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641 Responses to “The Storage Jam”

  1. Phamily Berzerker Says:

    I would like to suggest that on behalf ogf the other folks who did not make it to Super Ball, a moratorium on speaking of the goings-on there.

    Por favor.

    For the love of pete and his friend re-pete.

    m’kay.

    No it’s cool i like the in country intel you cat provide, just a wicked bit jealous, stupid foot surgery.

  2. alf Says:

    great timing for this writeup miner as i just spun it for the first time last night

    definitely not the same without the constant panning and bouncing sound; as one example, treys vocals in sleeping monkey are more even and balanced on the sbd than they were from where i was standing (where he was a lot quieter but also fluctuating in volume up & down)

    but what a piece of music. damn.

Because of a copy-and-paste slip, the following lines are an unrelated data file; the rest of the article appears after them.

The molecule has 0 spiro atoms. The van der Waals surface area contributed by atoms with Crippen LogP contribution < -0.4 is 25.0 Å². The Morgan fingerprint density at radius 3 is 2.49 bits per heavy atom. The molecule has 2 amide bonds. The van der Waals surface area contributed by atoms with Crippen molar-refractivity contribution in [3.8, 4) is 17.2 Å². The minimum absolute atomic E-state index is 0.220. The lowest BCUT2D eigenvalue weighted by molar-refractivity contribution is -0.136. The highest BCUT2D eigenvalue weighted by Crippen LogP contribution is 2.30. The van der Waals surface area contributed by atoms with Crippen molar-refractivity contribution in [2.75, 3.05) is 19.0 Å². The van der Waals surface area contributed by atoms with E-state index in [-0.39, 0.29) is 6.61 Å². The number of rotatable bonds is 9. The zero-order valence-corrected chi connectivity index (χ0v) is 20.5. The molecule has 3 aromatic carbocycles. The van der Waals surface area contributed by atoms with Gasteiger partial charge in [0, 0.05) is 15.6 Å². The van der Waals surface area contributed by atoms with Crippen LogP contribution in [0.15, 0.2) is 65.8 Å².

def a case of be careful what you wish for kidz, because you might not be able to handle what these old dudes kick down

  3. SillyWilly Says:

    Question for our BB Sages:

    Would I be better off listening to AUDs in an attempt to re-create the surround sound of Ball Square?

    Any one got a favorite source??

  4. SillyWilly Says:

    “Could get real weird on the west coast.”

    can’t. freakin. wait.

  5. ThePigSong Says:

    Rotation jamming explains a lot of questions I had at the time.

    Think I even wondered out loud a few times who was playing what. Most notable for me was the lack of Trey licks/tone.